Customer Handoff & Final Project Documentation
Table of Contents
Your website should document your journey through MSD, so include work-in-progress as well as latest results. Use pdf's for display whenever possible so that information is easily viewable without the need to download files and open applications. (Your EDGE file repository should still contain original editable files).
Team Vision for Final Demo and HandoffSummarize:
- What did your team plan to do during this phase?
- What did your team actually accomplish during this phase?
Test Results Summary
Summarize test results and assess effectiveness of test plans to unambiguously demonstrate satisfaction of the engineering requirements. Include photos and videos as appropriate
Inputs & SourceOnce the vacuum forming unit was deemed operational, true testing could begin. The only purpose behind these tests was to debug the operation of the machine and determine how many operators would be recommended to effectively complete a production run. Debugging came in a few different forms. First, we realized that there was no need to have as much distance between the suspended plastic sheet and the vacuum box. As long as the mold could fit under the plastic when it was at its highest point, there was enough distance. Additionally, less travel means less work for the operators which, in the long run, is more ergonomical. Next, testing was done to see which type of plastic would best serve our purposes, both the thickness and the material. We tested using 1/16", 1/8", 3/16" and we alternated between using HIPS (High Impact Polystyrene) and ABS. 1/16" plastic was by far the easiest to form. It took the least amount of time to heat and captured the most detail from the molds we were using, however, it did lack some rigidity. The 3/16" had plenty of rigidity, but took much longer to heat up, cool down, and did not hold as much detail. It also had a tendency to "pull off" from the mold as it cooled. ABS had a tighter window for forming time, so that was also ruled out. We ended up deciding that 1/8" HIPS would best suit our needs with a good balance between heating time and rigidity. We also determined that the time to heat a 1/8" sheet is about the same as it takes to pump down the two vacuum tanks, resulting in a smoother production flow (the vacuum pump and heater can simply be turned on at the same time). Once we had the unit running smoothly and consistently, the played around with the number of operators required to run the machine. Although it is very possible to operate the system with two people, it is much less stressful and poses less of a risk if three people are there to help.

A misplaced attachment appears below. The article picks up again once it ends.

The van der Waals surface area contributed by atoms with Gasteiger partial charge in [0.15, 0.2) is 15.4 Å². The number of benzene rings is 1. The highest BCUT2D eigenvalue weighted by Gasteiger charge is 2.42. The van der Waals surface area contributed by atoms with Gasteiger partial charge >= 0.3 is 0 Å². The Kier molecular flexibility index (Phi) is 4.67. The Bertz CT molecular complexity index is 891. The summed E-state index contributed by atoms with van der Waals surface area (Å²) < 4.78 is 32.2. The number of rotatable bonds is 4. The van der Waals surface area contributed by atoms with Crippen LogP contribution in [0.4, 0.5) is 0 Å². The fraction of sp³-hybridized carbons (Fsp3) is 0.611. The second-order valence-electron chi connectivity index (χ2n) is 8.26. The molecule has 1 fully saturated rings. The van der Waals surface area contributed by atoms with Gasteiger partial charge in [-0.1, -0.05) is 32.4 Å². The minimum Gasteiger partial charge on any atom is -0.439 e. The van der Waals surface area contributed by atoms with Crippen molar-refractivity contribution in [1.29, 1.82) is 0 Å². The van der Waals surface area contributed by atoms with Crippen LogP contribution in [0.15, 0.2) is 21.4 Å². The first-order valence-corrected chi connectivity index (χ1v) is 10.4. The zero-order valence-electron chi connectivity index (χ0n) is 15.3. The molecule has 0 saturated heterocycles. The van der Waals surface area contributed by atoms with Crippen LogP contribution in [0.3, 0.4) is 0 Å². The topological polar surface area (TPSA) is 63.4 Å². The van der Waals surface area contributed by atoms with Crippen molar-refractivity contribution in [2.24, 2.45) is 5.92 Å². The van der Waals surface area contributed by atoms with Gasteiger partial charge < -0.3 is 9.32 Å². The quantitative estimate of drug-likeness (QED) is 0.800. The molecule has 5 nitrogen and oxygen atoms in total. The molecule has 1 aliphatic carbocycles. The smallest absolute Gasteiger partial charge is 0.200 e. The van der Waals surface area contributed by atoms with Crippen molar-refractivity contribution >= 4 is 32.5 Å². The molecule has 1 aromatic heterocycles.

Outputs & DestinationOur final product is a trimmed down version of the unit constructed two years ago with some minor adjustments and improvements. It is also much easier to use because of its reduced size and gliders that were used to hold the plastic sheets. Not only does our final product have a good outward appearance, it is also extremely functional and produces repeatable, quality parts. This was demonstrated successfully at Imagine RIT where over eighty tiger masks were formed and distributed.
Risk and Problem Tracking
Risk ManagementNo new risks were identified during this phase. The full risk management document can be found at the Risk Management.
Problem TrackingThe final Problem tracking sheet is shown below and can be found on the Problem Tracking page.
Final Project Documentation
- Technical Paper
- Final Poster